IELTS writing

Writing an introduction for Task 2 IELTS

Writing an introduction for Task 2 IELTS

Writing an introduction for Task 2In Task 2, the first paragraph of your essay, the introduction, is very important as it is where the examiner will make their first judgment about your ability in written English.

Below is an introduction to a Task 2 essay, but it isn’t very good. Have a look at the introduction and then the points that follow.

No, I don’t agree. I don’t think we should worry about exercising. I think people should live how they want and thats it. Just a bit of running or something isn’t going to help much. And nobody really has the time to do it regularly! it’s more important to watch what you eat and drink, and get enough sleep.

Problems with this introduction:

  • register (the introduction is too informal)
  • the punctuation is incorrect in places (capital letters missing, apostrophes are missing)
  • contractions have been used (that’s instead of that is)
  • the sentences are too short (sentences could have been combined with relative clauses)
  • there is no clear topic sentence
  • only the most basic linking words are used

 

Here’s is how the introduction could have been improved:

It is arguable that being overly concerned with exercising is not necessarily worthwhile. More importance should be given to living comfortably, as there is often insufficient time in the day to follow an effective exercise regime. Care in what is consumed and getting sufficient sleep are two factors, however, that should be considered as will now be discussed.

There are a number of steps which need to be covered in the introduction, and also a number of common errors to avoid.

Good techniques:

  1. Paraphrase the title into a sentence, including the task words
  2. Write no more than 40 words
  3. Show the examiner the ‘direction’ the essay will take
  4. Use formal language and grammar

Consider this title:

The arts should be rejected in favour of more practical studies. Do you agree?

Here’s an example of a good introduction to the title above:

Some people feel that studies involving the arts are insufficiently practical to pursue. However, there is an argument to be made against this and that education is valuable regardless of the discipline, as will now be discussed.

Why is it good?

  1. The title has been rephrased (rejected > insufficiently practical to pursue) including the task words (‘Do you agree?’ > ‘There is an argument to be made against this’)
  2. It is 37 words.
  3. The writer has told the examiner that the essay will take the position of disagreeing with the topic
  4. The introduction uses the passive (‘will now be discussed’) to avoid personal pronouns (‘As I will now discuss’).

Common errors when writing an introduction to Task 2

There are a number of common errors that will immediately cost points when writing an introduction. Consider this example (it is based on the Writing title above).

The arts should be rejected in favour of more practical studies. I agree with this. The arts have been studied for centuries and many famous and well respected people have studied them.

  1. The writer has copied the question title directly. It is important to show the examiner that you have a range of vocabulary, and copying from the question will not demonstrate this.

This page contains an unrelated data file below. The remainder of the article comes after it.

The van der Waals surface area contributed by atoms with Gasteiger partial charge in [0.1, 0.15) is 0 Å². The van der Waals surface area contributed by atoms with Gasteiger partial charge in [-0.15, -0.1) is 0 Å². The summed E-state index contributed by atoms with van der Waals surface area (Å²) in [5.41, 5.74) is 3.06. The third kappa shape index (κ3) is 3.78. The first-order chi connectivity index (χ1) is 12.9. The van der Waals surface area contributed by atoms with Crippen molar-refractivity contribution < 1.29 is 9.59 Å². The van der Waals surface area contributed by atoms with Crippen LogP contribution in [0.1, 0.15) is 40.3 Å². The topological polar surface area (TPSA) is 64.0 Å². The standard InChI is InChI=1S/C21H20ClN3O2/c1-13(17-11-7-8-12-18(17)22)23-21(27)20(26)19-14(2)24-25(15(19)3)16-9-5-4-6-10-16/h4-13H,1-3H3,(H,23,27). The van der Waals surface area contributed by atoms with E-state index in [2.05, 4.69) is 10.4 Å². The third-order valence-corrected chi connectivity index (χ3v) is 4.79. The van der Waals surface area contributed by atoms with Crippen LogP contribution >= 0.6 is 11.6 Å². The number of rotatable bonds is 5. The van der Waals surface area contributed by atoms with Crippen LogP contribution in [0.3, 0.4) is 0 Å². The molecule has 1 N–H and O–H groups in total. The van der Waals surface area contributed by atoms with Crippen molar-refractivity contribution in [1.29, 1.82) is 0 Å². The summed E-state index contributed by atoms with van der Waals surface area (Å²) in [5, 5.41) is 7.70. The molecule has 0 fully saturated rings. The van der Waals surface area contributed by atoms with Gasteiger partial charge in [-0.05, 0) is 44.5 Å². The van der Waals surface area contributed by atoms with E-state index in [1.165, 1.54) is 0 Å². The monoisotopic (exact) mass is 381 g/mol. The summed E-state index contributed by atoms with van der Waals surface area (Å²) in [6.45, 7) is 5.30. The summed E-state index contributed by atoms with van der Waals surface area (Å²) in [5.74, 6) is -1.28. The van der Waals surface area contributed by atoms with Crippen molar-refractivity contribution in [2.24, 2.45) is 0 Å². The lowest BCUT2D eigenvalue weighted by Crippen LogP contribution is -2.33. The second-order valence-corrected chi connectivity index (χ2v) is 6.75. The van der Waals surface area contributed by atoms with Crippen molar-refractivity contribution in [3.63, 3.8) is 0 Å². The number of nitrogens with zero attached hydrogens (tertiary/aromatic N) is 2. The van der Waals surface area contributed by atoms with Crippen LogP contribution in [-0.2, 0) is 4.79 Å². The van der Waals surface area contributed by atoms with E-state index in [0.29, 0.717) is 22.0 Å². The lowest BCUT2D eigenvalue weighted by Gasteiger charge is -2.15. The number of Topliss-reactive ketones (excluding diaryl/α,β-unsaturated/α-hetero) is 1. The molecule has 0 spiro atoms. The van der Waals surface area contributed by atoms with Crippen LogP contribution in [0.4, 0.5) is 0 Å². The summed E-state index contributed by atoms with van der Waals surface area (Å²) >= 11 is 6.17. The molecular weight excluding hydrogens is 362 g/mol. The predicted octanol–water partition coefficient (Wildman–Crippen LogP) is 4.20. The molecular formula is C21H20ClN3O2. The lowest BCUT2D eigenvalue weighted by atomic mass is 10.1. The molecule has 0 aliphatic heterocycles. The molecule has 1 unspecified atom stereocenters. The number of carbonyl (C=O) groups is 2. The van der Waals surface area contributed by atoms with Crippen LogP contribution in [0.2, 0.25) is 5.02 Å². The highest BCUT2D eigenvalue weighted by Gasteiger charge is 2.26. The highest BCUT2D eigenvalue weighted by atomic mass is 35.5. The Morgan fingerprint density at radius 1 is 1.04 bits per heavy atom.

2. Personal pronouns have been used (‘I agree’). It is better to use the third person (Some people would agree with this) and passive constructions (an argument can be made for…)
  3. Irrelevant detail has been added (‘the arts have been studied for centuries’). Keep your introduction relevant and direct.
  4. The writer has not indicated to the examiner what will happen next. It is important in the introduction that you show the examiner the direction your essay will take – this shows that you have planned your answer and lets the examiner know how you are going to structure your work.

 

Here are four more good introductions to the essay topic above.

  • Many people want to study a subject that has a definite value in the workplace. The arts should therefore be studied more for personal interest than as a course as such studies do not offer anything practical, as will now be discussed.
  • Further education should be an opportunity for people to extend their knowledge of whatever appeals to them. Thus arbitrarily limiting the courses available only to what is deemed ‘practical’ is unfair, as will now be presented.
  • Many students of the arts are able to contribute as much to society as any other graduate regardless of career opportunities. Accordingly, they should not be made to feel that only practical education has any worth, as this essay will now consider.
  • For most people, further education means an improvement in career opportunities. It seems clear, however, that studies with an arts-related focus often fail to train people for a specific job, as will now be argued.

Tips and hints for writing an introduction for Task 2

It is important to be able to write your introduction quickly and simply, as you only have 40 minutes to complete the task. Use these tips and hints to help you improve your introductions.

  1. Avoid using personal pronouns (I, we, you)
  2. Use parallel expressions to rephrase the questions (don’t copy vocabulary)
  3. Show the direction your essay will take (whether you will agree or disagree, for example).
  4. Keep your point relevant – you are looking at between 25 and 45 words for the ideal introduction to Task 2
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